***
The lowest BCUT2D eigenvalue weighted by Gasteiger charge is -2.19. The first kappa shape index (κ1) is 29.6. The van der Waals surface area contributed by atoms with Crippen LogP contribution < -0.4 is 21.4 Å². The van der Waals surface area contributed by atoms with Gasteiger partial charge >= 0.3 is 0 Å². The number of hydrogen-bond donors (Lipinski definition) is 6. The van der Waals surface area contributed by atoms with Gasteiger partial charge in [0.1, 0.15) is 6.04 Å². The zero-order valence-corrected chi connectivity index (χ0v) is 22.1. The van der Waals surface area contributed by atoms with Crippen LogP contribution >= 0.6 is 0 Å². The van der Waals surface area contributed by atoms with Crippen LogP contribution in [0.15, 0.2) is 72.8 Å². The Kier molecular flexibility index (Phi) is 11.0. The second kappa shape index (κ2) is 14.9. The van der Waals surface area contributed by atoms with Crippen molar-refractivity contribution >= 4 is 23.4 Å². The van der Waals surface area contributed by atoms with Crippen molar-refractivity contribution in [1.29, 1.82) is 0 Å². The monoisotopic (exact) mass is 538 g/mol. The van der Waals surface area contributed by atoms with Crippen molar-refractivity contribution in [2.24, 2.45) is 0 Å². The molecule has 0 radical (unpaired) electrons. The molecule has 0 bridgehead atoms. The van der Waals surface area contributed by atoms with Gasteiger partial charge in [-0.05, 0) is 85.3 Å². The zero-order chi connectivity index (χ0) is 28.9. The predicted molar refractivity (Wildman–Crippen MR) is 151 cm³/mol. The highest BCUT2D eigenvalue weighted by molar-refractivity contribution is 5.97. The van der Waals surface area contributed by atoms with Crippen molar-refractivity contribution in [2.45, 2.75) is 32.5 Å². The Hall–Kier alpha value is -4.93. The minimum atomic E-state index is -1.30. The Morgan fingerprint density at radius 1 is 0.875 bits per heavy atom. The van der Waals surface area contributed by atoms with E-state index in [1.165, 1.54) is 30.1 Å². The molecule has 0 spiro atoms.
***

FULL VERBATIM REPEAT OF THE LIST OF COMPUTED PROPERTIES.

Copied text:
The lowest BCUT2D eigenvalue weighted by Gasteiger charge is -2.19. The first kappa shape index (κ1) is 29.6. The van der Waals surface area contributed by atoms with Crippen LogP contribution < -0.4 is 21.4 Å². The van der Waals surface area contributed by atoms with Gasteiger partial charge >= 0.3 is 0 Å². The number of hydrogen-bond donors (Lipinski definition) is 6. The van der Waals surface area contributed by atoms with Gasteiger partial charge in [0.1, 0.15) is 6.04 Å². The zero-order valence-corrected chi connectivity index (χ0v) is 22.1. The van der Waals surface area contributed by atoms with Crippen LogP contribution >= 0.6 is 0 Å². The van der Waals surface area contributed by atoms with Crippen LogP contribution in [0.15, 0.2) is 72.8 Å². The Kier molecular flexibility index (Phi) is 11.0. The second kappa shape index (κ2) is 14.9. The van der Waals surface area contributed by atoms with Crippen molar-refractivity contribution >= 4 is 23.4 Å². The van der Waals surface area contributed by atoms with Crippen molar-refractivity contribution in [1.29, 1.82) is 0 Å². The monoisotopic (exact) mass is 538 g/mol. The van der Waals surface area contributed by atoms with Crippen molar-refractivity contribution in [2.24, 2.45) is 0 Å². The molecule has 0 radical (unpaired) electrons. The molecule has 0 bridgehead atoms. The van der Waals surface area contributed by atoms with Gasteiger partial charge in [-0.05, 0) is 85.3 Å². The zero-order chi connectivity index (χ0) is 28.9. The predicted molar refractivity (Wildman–Crippen MR) is 151 cm³/mol. The highest BCUT2D eigenvalue weighted by molar-refractivity contribution is 5.97. The van der Waals surface area contributed by atoms with Crippen molar-refractivity contribution in [2.45, 2.75) is 32.5 Å². The Hall–Kier alpha value is -4.93. The minimum atomic E-state index is -1.30. The Morgan fingerprint density at radius 1 is 0.875 bits per heavy atom. The van der Waals surface area contributed by atoms with E-state index in [1.165, 1.54) is 30.1 Å². The molecule has 0 spiro atoms.